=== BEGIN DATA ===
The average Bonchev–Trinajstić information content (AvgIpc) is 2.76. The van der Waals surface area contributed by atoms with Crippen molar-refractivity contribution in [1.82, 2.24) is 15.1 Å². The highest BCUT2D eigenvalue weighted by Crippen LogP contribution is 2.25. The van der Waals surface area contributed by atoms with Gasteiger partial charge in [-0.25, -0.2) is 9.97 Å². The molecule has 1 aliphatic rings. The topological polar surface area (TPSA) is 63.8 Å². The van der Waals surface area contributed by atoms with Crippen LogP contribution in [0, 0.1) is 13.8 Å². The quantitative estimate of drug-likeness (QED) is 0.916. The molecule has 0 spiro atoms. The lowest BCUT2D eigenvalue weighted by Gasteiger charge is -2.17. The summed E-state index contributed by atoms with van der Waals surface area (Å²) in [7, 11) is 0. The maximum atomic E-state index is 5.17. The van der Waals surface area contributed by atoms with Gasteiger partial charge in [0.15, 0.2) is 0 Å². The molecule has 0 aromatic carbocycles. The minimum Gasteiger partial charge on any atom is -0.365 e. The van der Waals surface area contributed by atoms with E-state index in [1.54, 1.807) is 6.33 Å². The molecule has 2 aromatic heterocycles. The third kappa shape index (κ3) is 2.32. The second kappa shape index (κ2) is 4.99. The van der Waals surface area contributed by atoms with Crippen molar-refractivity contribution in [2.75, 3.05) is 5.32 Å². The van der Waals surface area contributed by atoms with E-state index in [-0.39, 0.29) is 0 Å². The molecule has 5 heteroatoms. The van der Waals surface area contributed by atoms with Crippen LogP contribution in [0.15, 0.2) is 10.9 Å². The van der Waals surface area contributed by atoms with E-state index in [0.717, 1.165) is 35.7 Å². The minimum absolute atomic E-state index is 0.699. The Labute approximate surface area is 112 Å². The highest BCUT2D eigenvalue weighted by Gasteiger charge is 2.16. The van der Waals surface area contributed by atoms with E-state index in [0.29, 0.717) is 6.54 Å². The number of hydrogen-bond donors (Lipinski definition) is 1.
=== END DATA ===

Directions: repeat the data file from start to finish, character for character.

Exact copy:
The average Bonchev–Trinajstić information content (AvgIpc) is 2.76. The van der Waals surface area contributed by atoms with Crippen molar-refractivity contribution in [1.82, 2.24) is 15.1 Å². The highest BCUT2D eigenvalue weighted by Crippen LogP contribution is 2.25. The van der Waals surface area contributed by atoms with Gasteiger partial charge in [-0.25, -0.2) is 9.97 Å². The molecule has 1 aliphatic rings. The topological polar surface area (TPSA) is 63.8 Å². The van der Waals surface area contributed by atoms with Crippen LogP contribution in [0, 0.1) is 13.8 Å². The quantitative estimate of drug-likeness (QED) is 0.916. The molecule has 0 spiro atoms. The lowest BCUT2D eigenvalue weighted by Gasteiger charge is -2.17. The summed E-state index contributed by atoms with van der Waals surface area (Å²) in [7, 11) is 0. The maximum atomic E-state index is 5.17. The van der Waals surface area contributed by atoms with Gasteiger partial charge in [0.15, 0.2) is 0 Å². The molecule has 0 aromatic carbocycles. The minimum Gasteiger partial charge on any atom is -0.365 e. The van der Waals surface area contributed by atoms with E-state index in [1.54, 1.807) is 6.33 Å². The molecule has 2 aromatic heterocycles. The third kappa shape index (κ3) is 2.32. The second kappa shape index (κ2) is 4.99. The van der Waals surface area contributed by atoms with Crippen molar-refractivity contribution in [2.75, 3.05) is 5.32 Å². The van der Waals surface area contributed by atoms with E-state index in [-0.39, 0.29) is 0 Å². The molecule has 5 heteroatoms. The van der Waals surface area contributed by atoms with Crippen LogP contribution in [0.15, 0.2) is 10.9 Å². The van der Waals surface area contributed by atoms with E-state index in [0.717, 1.165) is 35.7 Å². The minimum absolute atomic E-state index is 0.699. The Labute approximate surface area is 112 Å². The highest BCUT2D eigenvalue weighted by Gasteiger charge is 2.16. The van der Waals surface area contributed by atoms with E-state index in [0.29, 0.717) is 6.54 Å². The number of hydrogen-bond donors (Lipinski definition) is 1.